Shock firearm development as NRL players fined for 'unacceptable' breach

Riley Morgan
Sports Reporter
Josh Addo-Carr (pictured left) with a firearm and also pictured right with Latrell Mitchell at a campfire. (Instagram)

NRL stars Latrell Mitchell and Josh Addo-Carr have breached state social-distancing rules and have been slapped with fines from NSW Police.

Mitchell and Addo-Carr apologised for their actions on Monday, after attending a camping trip with 10 others, right before the NSW Police found the Kangaroos pair breached social-distancing laws and fined them $1,000 each.

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A police statement also suggested Addo-Carr is being investigated for the use of a firearm, which he was seen firing in one of the videos.

“Investigations are also continuing into other potential offences, including potential breaches of the Firearms Act (1996) at the Taree property,” the statement read.

Mitchell admitted on Instagram on Monday afternoon they had "slipped up" after Addo-Carr on Sunday posted images on social media of them among a group on a property near Taree over the weekend.

On the same day the NRL gave clubs a draft of strict new biosecurity rules for the ambitious season restart on May 28, the photos showed the pair with 10 other men around a fire.

NRL slams “unacceptable” actions

The NRL on Monday labelled the images as "unacceptable".

Mitchell insisted they did not mean to flout rules imposed by the federal and state governments to stem the coronavirus pandemic.

"I have been up here with my family for four or five weeks practising social distancing," Mitchell said in a video.

"It was a little bit of a slip up.

"Foxy (Addo-Carr) reached out, his cousins are going through a bit of stuff up in Sydney.

"He just wanted to get up to the bush and make sure they were getting cultured and connected again.

"That was the whole part of the concept of what the weekend was.

Latrell Mitchell of the Blues and Joshua Addo-Carr of the Blues celebrate winning game two of the State of Origin series. (Photo by Cameron Spencer/Getty Images)

"It wasn't here to break any rules or hurt anyone.

"We're not being selfish, I couldn't turn down the brothers in a time of need.

"On behalf of Foxy and all my mob, we do want to apologise."

A repentant Addo-Carr said "nothing was intentional or deliberate" as he tried to "put a smile on the faces" of family members going through a tough time.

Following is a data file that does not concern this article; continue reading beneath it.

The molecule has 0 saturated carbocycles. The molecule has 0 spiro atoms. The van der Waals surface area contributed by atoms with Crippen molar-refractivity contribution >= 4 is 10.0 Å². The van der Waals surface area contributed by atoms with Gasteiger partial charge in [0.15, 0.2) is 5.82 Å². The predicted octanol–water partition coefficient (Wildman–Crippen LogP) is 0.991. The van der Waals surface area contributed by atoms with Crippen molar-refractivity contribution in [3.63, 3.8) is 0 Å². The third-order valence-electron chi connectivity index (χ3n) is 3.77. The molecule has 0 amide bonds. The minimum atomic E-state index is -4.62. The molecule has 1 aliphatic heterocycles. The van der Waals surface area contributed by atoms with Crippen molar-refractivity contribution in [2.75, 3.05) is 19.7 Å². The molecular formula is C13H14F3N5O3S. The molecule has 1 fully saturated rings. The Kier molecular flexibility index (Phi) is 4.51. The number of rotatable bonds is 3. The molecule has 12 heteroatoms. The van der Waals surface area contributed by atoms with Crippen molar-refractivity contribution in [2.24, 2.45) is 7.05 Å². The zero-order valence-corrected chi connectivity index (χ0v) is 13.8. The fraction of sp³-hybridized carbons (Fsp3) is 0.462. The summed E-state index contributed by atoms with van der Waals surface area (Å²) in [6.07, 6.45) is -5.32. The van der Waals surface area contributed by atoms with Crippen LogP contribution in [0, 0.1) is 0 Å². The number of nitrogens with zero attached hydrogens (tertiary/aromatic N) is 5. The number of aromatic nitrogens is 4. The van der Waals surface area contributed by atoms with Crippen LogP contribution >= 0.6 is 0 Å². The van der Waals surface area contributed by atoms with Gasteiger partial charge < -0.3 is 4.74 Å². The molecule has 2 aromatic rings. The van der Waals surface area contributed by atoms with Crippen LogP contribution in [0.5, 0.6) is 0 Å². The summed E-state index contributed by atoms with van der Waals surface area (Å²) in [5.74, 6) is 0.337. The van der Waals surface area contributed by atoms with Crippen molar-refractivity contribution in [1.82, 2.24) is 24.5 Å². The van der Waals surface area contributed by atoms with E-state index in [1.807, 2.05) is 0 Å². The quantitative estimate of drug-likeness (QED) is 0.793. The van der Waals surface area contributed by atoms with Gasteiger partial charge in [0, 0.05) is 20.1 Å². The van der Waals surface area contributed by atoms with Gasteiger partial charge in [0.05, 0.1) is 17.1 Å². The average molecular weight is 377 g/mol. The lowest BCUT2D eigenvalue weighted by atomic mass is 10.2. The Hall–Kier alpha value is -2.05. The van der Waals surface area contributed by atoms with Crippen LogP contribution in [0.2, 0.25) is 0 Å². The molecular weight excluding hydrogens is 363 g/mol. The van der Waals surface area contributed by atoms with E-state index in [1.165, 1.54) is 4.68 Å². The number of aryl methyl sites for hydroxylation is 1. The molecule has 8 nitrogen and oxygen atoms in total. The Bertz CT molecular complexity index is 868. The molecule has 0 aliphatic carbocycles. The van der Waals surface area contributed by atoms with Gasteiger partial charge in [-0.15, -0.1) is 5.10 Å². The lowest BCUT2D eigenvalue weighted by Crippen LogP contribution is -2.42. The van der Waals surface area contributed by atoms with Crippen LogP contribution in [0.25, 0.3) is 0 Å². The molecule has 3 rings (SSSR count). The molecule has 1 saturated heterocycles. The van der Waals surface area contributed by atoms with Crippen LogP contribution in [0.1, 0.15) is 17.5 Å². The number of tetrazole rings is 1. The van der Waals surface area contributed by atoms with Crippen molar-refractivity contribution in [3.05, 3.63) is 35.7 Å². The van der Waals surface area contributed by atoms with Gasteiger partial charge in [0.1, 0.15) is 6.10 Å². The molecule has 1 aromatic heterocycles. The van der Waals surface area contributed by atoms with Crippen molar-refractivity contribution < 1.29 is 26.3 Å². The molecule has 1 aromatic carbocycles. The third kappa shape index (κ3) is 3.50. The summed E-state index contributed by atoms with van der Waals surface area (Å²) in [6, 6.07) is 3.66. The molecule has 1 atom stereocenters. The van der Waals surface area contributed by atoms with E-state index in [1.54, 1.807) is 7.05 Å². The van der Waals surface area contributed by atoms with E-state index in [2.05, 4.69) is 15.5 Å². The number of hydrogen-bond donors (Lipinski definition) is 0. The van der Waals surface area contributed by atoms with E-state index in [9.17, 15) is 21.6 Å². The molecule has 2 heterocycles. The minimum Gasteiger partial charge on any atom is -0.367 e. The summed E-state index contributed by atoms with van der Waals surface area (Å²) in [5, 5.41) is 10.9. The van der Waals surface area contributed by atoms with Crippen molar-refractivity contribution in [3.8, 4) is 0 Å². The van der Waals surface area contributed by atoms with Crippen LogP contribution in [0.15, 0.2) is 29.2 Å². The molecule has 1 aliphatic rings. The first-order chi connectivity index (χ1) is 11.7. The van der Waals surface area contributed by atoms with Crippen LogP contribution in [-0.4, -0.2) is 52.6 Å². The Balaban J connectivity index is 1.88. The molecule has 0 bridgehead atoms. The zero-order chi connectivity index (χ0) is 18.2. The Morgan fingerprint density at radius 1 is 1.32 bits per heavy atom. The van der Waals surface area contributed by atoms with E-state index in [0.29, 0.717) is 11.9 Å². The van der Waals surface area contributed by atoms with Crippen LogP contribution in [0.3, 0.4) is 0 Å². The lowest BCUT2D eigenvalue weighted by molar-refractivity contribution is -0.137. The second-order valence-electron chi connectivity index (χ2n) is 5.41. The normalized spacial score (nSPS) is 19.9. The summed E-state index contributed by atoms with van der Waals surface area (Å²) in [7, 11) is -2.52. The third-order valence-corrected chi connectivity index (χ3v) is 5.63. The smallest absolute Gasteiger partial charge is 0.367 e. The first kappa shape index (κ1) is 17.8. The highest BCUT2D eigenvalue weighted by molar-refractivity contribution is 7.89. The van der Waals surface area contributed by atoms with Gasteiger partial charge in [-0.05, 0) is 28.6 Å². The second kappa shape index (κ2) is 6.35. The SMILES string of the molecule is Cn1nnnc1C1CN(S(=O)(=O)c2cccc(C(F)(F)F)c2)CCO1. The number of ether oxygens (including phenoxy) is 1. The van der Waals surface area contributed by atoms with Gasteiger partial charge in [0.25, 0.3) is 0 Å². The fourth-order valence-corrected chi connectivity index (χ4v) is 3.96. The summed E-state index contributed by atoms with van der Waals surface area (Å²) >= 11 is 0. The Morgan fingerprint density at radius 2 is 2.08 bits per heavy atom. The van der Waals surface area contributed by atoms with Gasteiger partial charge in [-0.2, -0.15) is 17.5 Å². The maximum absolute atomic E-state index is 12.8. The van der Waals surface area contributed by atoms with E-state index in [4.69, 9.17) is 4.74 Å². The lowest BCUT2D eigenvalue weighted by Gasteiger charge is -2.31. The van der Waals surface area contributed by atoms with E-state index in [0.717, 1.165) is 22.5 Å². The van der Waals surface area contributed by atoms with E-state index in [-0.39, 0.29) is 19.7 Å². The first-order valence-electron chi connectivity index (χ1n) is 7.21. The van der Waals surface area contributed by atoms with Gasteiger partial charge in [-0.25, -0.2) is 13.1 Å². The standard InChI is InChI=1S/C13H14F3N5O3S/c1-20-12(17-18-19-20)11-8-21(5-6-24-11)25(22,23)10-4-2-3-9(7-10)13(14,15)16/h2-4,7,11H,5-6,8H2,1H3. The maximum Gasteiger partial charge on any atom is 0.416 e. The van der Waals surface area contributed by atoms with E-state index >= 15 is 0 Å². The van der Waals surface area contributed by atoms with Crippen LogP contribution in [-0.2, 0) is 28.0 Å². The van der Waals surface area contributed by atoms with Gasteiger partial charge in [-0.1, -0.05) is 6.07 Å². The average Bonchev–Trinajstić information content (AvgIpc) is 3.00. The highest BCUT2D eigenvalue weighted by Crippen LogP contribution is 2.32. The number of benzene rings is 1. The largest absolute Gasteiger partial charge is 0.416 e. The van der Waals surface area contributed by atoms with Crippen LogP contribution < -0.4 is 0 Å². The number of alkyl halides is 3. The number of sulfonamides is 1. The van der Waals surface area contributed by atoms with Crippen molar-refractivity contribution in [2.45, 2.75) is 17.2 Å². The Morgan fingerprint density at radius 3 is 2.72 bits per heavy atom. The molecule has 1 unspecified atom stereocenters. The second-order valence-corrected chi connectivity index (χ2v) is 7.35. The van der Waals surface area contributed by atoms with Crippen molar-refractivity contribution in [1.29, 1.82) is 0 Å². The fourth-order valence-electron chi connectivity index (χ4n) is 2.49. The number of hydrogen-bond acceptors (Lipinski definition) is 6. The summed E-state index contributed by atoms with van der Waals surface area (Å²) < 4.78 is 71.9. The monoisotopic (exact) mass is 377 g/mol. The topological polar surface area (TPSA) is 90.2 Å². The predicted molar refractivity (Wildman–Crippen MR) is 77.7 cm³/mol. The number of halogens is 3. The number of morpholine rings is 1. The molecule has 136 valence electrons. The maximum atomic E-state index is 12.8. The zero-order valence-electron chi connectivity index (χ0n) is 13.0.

All NRL players agreed to health and safety protocols when the competition was stopped for the shutdown.

Melbourne said they would leave any punishment of Storm winger Addo-Carr over the matter to "relevant authorities", while South Sydney said they'd ensure Mitchell cooperates with investigations.

Newcastle are investigating the involvement of Tyronne Roberts-Davis after their NRL squad member was seen in one of Addo-Carr's photos.

NRL attempts to restart comp

The drama could not have come at a worse time for the NRL as it attempts to convince government it can safely resume its season on May 28, ahead of other major codes.

"On face value, the image in today's media is both disappointing and an unacceptable breach of health orders," the NRL said in a statement.

"The NRL will be speaking to the players involved to seek further information and we will ensure the players provide any assistance authorities require.

"Our players are role models and we expect them to lead by example during this pandemic."

Under proposed NRL biosecuity rules for the season resumption, players would stay home - with no visitors allowed - except when training, playing, making doctor's visits and doing essential food shopping.

The NRL has threatened teams with the loss of points and heavy fines if any player breaks the rules.

"We are embarking on a significant education program to ensure our players understand what is acceptable behaviour ahead of the resumption of training," the NRL said.

"On face value, today's matter is unacceptable and we support the government in any action they believe necessary."

Under NSW guidelines people can only leave the house for work, essential shopping, exercise, medical appointments and compassionate visits.

"The matter will be investigated. What action is taken will fall out of that investigation," NSW Deputy Police Commissioner Gary Worboys said.

With AAP